Kevin Colbert Right About Not Having To Play Rookies Right Away

A couple of days ago during the Pittsburgh Steelers’ pre-draft press conference, General Manager Kevin Colbert talked about the team’s desire to keep their rookie first-round picks off the field for as long as they could. “The people we draft, the longer we can keep them off the field the better for them historically”, he said, specifically, though he was generally talking about first-rounders.

This seemed to rankle some feathers, with a few even saying that if you can’t draft a first-rounder who plays right away then you did something wrong. Within the present context, that might be true. But Colbert wasn’t necessarily talking about the present. After all, he specifically said historically.

But his point is sound. Generally speaking, players who don’t play their first-round picks for reasons other than injury or the fact that that player is simply a bust tend to be better off. Why? Because that first-round pick is not getting on the field because the team is stacked with talent.

While there was some veteran favoritism within the coaching staff in the past, generally, rookies did not play right away for the Steelers simply because there wasn’t room for them to contribute meaningfully right away. Think of Lawrence Timmons when they had Larry Foote during his first stint, or Ziggy Hood and, two years later, Cameron Heyward while Aaron Smith and Brett Keisel were still in the picture. Rashard Mendenhall was injured, but he also had Willie Parker in front of him.

What about pretty much every other first-round pick since 2010 aside from Heyward, however? They all played, and played a lot, barring injury, starting with Maurkice Pouncey, the center, in 2010, going so far as to be named to the All-Pro team that year.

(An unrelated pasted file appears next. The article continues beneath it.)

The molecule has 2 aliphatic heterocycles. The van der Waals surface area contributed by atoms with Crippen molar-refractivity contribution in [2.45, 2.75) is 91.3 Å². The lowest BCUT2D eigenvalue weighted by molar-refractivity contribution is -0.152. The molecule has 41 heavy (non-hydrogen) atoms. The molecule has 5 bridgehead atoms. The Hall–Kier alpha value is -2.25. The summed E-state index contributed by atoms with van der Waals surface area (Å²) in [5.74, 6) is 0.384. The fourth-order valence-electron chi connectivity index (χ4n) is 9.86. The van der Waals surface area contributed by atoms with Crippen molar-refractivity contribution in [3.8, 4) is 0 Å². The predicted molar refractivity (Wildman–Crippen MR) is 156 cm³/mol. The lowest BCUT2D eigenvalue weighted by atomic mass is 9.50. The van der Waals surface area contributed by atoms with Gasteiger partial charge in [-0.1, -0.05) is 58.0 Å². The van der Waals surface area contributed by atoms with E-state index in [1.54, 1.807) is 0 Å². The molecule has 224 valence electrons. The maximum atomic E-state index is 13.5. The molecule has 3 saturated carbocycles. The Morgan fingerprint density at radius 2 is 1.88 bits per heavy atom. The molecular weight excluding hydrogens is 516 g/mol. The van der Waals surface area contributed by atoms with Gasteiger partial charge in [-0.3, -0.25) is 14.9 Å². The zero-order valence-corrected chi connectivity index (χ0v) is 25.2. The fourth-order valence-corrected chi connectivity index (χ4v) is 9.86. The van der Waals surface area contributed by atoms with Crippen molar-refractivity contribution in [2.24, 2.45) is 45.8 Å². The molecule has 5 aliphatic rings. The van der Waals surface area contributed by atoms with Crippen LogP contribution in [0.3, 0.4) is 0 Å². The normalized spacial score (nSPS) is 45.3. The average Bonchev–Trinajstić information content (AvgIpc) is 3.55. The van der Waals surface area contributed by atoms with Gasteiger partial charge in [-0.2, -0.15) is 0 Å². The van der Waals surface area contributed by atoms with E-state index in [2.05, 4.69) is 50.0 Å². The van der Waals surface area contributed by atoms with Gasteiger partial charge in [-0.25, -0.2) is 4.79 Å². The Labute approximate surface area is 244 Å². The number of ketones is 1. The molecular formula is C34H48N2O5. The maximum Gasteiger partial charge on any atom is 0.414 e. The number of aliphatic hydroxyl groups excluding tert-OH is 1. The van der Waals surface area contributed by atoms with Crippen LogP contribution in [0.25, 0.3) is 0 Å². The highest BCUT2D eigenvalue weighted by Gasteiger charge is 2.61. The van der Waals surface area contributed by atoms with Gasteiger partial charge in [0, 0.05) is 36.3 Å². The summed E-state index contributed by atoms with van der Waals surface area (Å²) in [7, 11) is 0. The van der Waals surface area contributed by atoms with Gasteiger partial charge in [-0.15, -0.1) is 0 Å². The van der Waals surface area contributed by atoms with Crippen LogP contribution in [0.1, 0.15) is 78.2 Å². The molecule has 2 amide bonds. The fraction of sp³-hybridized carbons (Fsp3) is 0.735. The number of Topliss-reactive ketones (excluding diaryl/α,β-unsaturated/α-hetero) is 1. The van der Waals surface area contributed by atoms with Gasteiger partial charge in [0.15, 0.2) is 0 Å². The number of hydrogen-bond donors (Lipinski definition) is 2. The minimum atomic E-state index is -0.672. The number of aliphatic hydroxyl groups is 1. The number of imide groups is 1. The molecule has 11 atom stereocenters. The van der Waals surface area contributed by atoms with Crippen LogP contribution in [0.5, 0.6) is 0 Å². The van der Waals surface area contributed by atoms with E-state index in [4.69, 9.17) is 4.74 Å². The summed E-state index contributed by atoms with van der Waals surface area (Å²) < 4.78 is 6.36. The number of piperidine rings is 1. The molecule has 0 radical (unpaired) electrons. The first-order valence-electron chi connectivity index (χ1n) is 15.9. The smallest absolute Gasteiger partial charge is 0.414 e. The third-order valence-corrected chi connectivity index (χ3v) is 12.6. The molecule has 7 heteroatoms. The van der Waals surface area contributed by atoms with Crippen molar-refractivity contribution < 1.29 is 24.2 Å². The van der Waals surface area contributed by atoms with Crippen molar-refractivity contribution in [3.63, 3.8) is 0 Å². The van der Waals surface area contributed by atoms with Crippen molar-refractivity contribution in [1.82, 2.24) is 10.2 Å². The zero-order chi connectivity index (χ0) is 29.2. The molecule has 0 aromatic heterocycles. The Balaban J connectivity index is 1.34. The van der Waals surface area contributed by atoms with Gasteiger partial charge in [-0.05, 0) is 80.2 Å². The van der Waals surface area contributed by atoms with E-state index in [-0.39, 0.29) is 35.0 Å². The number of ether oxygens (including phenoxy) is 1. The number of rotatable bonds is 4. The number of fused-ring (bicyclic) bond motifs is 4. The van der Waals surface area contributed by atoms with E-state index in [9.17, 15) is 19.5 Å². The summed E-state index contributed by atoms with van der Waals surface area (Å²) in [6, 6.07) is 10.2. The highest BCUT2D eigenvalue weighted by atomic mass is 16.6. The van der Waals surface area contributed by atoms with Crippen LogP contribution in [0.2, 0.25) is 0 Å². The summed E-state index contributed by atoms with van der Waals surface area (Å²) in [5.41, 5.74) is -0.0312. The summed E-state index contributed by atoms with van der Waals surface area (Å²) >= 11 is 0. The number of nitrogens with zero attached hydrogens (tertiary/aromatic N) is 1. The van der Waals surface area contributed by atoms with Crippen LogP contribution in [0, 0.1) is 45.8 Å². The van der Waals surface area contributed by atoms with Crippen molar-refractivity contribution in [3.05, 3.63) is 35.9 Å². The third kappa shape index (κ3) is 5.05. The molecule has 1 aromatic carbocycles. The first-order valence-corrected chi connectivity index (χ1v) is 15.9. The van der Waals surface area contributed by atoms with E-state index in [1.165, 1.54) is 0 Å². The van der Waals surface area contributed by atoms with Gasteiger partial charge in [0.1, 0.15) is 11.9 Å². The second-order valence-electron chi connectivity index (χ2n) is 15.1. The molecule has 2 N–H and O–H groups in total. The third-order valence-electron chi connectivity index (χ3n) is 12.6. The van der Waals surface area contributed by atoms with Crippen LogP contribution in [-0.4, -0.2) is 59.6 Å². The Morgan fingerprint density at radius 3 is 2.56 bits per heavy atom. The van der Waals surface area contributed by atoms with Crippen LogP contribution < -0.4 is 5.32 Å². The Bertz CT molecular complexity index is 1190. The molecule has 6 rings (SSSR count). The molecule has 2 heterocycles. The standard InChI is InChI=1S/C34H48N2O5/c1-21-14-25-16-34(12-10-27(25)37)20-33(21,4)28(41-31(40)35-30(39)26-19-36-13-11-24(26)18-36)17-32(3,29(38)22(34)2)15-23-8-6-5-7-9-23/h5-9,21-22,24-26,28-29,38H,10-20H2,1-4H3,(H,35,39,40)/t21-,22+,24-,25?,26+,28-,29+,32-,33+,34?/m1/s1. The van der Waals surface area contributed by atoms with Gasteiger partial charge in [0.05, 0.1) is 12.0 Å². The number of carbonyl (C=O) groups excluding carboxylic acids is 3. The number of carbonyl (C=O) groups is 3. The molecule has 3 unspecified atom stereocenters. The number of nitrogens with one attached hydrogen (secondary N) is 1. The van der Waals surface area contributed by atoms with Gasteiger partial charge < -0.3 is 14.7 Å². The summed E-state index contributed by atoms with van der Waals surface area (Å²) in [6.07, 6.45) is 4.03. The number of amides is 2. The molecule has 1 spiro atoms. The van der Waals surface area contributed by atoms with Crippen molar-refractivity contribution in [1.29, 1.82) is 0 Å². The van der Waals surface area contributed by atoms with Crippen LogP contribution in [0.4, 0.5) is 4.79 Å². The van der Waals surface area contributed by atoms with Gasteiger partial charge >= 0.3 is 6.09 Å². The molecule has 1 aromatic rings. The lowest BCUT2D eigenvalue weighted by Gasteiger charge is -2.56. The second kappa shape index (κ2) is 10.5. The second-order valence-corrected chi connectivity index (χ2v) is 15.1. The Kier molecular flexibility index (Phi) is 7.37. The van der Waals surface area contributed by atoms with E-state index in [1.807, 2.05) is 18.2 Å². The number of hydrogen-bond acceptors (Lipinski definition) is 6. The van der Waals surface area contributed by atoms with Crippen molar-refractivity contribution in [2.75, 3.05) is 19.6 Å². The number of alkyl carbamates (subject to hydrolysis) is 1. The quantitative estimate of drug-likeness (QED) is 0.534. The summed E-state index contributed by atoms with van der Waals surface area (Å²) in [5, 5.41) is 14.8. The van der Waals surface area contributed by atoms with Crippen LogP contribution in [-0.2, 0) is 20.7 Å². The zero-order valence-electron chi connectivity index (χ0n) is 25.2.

Two years later, they used a first-round pick on David DeCastro and he was quickly installed into the starting lineup. He would have opened the season at right guard had he not suffered a torn MCL. He still came back to start the last three games.

Then there was Jarvis Jones in 2013, who started much of that season and would have even started the opener had he not been injured. Ryan Shazier was installed into the starting lineup from his first practice, but multiple injuries limited his playing time down the stretch. Bud Dupree was rotated heavily as a rookie in 2015 before taking over the starting spot outright late that year.

The same story for 2016, 2017, and 2018, with Artie Burns, T.J. Watt, and Terrell Edmunds being or becoming full-time starters fairly quickly. Burns took the longest, about half a season, but was already playing in the dime in the season opener. The others were pretty much wall-to-wall starters.

In most of these cases, was this necessarily good for the team? I wouldn’t say so. If they had another player there whom they were comfortable playing, as they did in front of Timmons, Mendenhall, and Hood, they likely don’t get rushed onto the field. And perhaps the team, and those first-rounders, are better for it long-term.

So what Colbert said on that topic was, to me, far from crazy. The only problem is that his Steelers don’t have the sort of roster right now where there aren’t obvious opportunities for a talented rookie to contribute immediately.

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